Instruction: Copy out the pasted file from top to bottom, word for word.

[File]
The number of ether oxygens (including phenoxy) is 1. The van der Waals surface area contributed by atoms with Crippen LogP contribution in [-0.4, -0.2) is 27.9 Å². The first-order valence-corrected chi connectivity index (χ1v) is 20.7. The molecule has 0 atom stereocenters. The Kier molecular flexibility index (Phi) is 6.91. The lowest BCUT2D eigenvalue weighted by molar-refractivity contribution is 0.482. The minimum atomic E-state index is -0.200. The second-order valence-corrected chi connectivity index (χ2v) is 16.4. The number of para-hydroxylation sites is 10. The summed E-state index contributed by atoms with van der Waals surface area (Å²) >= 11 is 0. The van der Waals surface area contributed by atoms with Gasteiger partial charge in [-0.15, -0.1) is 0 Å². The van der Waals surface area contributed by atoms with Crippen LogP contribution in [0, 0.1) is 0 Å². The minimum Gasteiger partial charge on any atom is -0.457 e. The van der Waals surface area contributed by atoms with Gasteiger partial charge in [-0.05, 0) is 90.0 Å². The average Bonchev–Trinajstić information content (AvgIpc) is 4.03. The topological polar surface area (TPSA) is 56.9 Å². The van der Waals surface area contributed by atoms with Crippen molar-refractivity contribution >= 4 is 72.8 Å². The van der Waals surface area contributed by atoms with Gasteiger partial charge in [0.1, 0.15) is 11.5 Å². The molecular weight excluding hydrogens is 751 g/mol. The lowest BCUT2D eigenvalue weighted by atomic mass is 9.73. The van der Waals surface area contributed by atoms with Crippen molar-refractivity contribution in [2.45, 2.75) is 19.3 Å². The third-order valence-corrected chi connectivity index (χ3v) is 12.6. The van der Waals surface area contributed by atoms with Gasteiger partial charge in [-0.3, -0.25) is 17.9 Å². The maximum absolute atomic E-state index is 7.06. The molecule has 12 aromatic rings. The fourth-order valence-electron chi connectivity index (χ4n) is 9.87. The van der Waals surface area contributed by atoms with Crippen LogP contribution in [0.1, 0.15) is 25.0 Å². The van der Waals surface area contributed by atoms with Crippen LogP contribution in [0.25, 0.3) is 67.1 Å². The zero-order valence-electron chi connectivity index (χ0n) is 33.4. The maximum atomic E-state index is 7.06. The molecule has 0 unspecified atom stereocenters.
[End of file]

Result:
The number of ether oxygens (including phenoxy) is 1. The van der Waals surface area contributed by atoms with Crippen LogP contribution in [-0.4, -0.2) is 27.9 Å². The first-order valence-corrected chi connectivity index (χ1v) is 20.7. The molecule has 0 atom stereocenters. The Kier molecular flexibility index (Phi) is 6.91. The lowest BCUT2D eigenvalue weighted by molar-refractivity contribution is 0.482. The minimum atomic E-state index is -0.200. The second-order valence-corrected chi connectivity index (χ2v) is 16.4. The number of para-hydroxylation sites is 10. The summed E-state index contributed by atoms with van der Waals surface area (Å²) >= 11 is 0. The van der Waals surface area contributed by atoms with Gasteiger partial charge in [-0.15, -0.1) is 0 Å². The van der Waals surface area contributed by atoms with Crippen LogP contribution in [0, 0.1) is 0 Å². The minimum Gasteiger partial charge on any atom is -0.457 e. The van der Waals surface area contributed by atoms with Gasteiger partial charge in [-0.05, 0) is 90.0 Å². The average Bonchev–Trinajstić information content (AvgIpc) is 4.03. The topological polar surface area (TPSA) is 56.9 Å². The van der Waals surface area contributed by atoms with Crippen molar-refractivity contribution >= 4 is 72.8 Å². The van der Waals surface area contributed by atoms with Gasteiger partial charge in [0.1, 0.15) is 11.5 Å². The molecular weight excluding hydrogens is 751 g/mol. The lowest BCUT2D eigenvalue weighted by atomic mass is 9.73. The van der Waals surface area contributed by atoms with Crippen molar-refractivity contribution in [2.45, 2.75) is 19.3 Å². The third-order valence-corrected chi connectivity index (χ3v) is 12.6. The van der Waals surface area contributed by atoms with Gasteiger partial charge in [-0.3, -0.25) is 17.9 Å². The maximum absolute atomic E-state index is 7.06. The molecule has 12 aromatic rings. The fourth-order valence-electron chi connectivity index (χ4n) is 9.87. The van der Waals surface area contributed by atoms with Crippen LogP contribution in [0.1, 0.15) is 25.0 Å². The van der Waals surface area contributed by atoms with Crippen LogP contribution in [0.25, 0.3) is 67.1 Å². The zero-order valence-electron chi connectivity index (χ0n) is 33.4. The maximum atomic E-state index is 7.06. The molecule has 0 unspecified atom stereocenters.